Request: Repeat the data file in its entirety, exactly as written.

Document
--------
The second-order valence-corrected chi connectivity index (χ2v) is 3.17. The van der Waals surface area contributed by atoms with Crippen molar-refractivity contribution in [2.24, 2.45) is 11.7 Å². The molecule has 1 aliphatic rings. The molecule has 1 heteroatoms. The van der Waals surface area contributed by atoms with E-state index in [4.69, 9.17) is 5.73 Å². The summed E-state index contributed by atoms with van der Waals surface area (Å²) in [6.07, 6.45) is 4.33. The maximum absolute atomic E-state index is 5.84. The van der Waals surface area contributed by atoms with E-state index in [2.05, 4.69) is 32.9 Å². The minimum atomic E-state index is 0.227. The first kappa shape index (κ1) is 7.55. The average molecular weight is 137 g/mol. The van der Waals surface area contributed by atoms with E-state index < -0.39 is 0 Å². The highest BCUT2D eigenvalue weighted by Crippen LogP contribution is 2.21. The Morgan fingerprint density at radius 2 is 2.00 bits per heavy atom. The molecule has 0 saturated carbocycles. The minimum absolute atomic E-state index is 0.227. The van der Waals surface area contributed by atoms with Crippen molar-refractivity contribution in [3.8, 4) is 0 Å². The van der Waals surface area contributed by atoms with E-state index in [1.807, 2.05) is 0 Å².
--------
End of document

The second-order valence-corrected chi connectivity index (χ2v) is 3.17. The van der Waals surface area contributed by atoms with Crippen molar-refractivity contribution in [2.24, 2.45) is 11.7 Å². The molecule has 1 aliphatic rings. The molecule has 1 heteroatoms. The van der Waals surface area contributed by atoms with E-state index in [4.69, 9.17) is 5.73 Å². The summed E-state index contributed by atoms with van der Waals surface area (Å²) in [6.07, 6.45) is 4.33. The maximum absolute atomic E-state index is 5.84. The van der Waals surface area contributed by atoms with E-state index in [2.05, 4.69) is 32.9 Å². The minimum atomic E-state index is 0.227. The first kappa shape index (κ1) is 7.55. The average molecular weight is 137 g/mol. The van der Waals surface area contributed by atoms with E-state index < -0.39 is 0 Å². The highest BCUT2D eigenvalue weighted by Crippen LogP contribution is 2.21. The Morgan fingerprint density at radius 2 is 2.00 bits per heavy atom. The molecule has 0 saturated carbocycles. The minimum absolute atomic E-state index is 0.227. The van der Waals surface area contributed by atoms with Crippen molar-refractivity contribution in [3.8, 4) is 0 Å². The van der Waals surface area contributed by atoms with E-state index in [1.807, 2.05) is 0 Å².